by | 29 October, 2021

As a voter, I’d love to know if the ones seeking my support to make decisions on my behalf have another motherland in addition to mine. When you’re an official, the issue of how many passports you have at home becomes public interest.

1 Just as the elected officials declare at the Anti-Corruption Commission how much money and property they have when they enter politics, they should also declare at the State Election Commission how many citizenships they have when they enter politics. That’s the least that could be done, so in the future dual citizenship wouldn’t be an issue during the political campaign. And it would be useful for the parties to know who they run and who they support.

Maybe MPs, ministers, mayors, councillors and all elected officials aren’t bothered by the issue of having dual citizenship. Some don’t care. Some may see the official’s dual citizenship as an advantage. However, in this case, it’s useful to have that information before we go to the polls.

I don’t think that politicians should be obliged to give up their foreign citizenship if they want to hold public office, as is the case in other countries. However, as a voter, I’d love to know if the ones seeking my support to make decisions on my behalf have another motherland in addition to mine. When you’re an official, the issue of how many passports you have at home becomes public interest. We entrust them with managing public money. If they steal us blind, they’ll just run away to their other home.

There’s no room for getting mad here, no “black propaganda”, nationalism… As a voter, I want to make an objective assessment of the character who promises to do something for me, with my money, in my city and in my country. It’s as simple as that.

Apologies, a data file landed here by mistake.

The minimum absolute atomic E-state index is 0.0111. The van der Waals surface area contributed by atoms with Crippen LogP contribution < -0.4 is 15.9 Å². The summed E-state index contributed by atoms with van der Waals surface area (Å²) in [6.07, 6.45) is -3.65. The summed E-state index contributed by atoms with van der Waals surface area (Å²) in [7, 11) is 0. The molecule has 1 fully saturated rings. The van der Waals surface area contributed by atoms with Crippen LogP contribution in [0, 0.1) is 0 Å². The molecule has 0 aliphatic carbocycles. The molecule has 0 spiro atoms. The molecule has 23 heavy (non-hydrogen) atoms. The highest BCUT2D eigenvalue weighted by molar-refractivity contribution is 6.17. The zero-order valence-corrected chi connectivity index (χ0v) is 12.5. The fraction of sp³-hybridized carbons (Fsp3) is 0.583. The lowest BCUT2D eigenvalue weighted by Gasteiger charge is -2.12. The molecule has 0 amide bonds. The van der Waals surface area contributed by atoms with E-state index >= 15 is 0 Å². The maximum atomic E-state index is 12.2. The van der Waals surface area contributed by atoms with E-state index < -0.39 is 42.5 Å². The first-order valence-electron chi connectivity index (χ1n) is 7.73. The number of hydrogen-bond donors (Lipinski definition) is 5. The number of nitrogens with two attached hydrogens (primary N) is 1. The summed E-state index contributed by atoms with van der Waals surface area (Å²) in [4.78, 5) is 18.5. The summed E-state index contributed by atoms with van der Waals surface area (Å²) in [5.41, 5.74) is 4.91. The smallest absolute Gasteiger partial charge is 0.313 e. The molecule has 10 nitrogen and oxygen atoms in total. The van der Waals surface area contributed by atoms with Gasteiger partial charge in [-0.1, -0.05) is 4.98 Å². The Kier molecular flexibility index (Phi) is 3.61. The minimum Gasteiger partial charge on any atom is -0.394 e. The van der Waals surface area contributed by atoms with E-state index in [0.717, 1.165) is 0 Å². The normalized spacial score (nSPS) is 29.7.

2It’s a rather sensitive issue for the voters, and for the parties as well, whether a candidate for public office has Bulgarian citizenship in addition to the Macedonian one. Especially now, when for the last two years Bulgaria has positioned itself as our enemy despite signing the Treaty on friendship and good neighbourliness. Because, not only are they blocking Macedonia’s European future, but they’re also denying the existence of Macedonians and the Macedonian language. As for the Bulgarian passports they gave away to Macedonians living here, they’re using it as their most powerful weapon against Macedonia. And they’ll keep using it.

We can try to rise above the situation as much as we want and preach about principles and legality. But let’s put things into context. Having Bulgarian citizenship is nothing to be ashamed of. However, there’s a difference in the perception of the public office that someone should hold if their second motherland is Bulgaria – the country that at this political moment is Macedonia’s greatest enemy. There’s a joke that we drove the ”Bulgarian administration” out with guns and might bring them back with a pen. Imagine if the joke came true.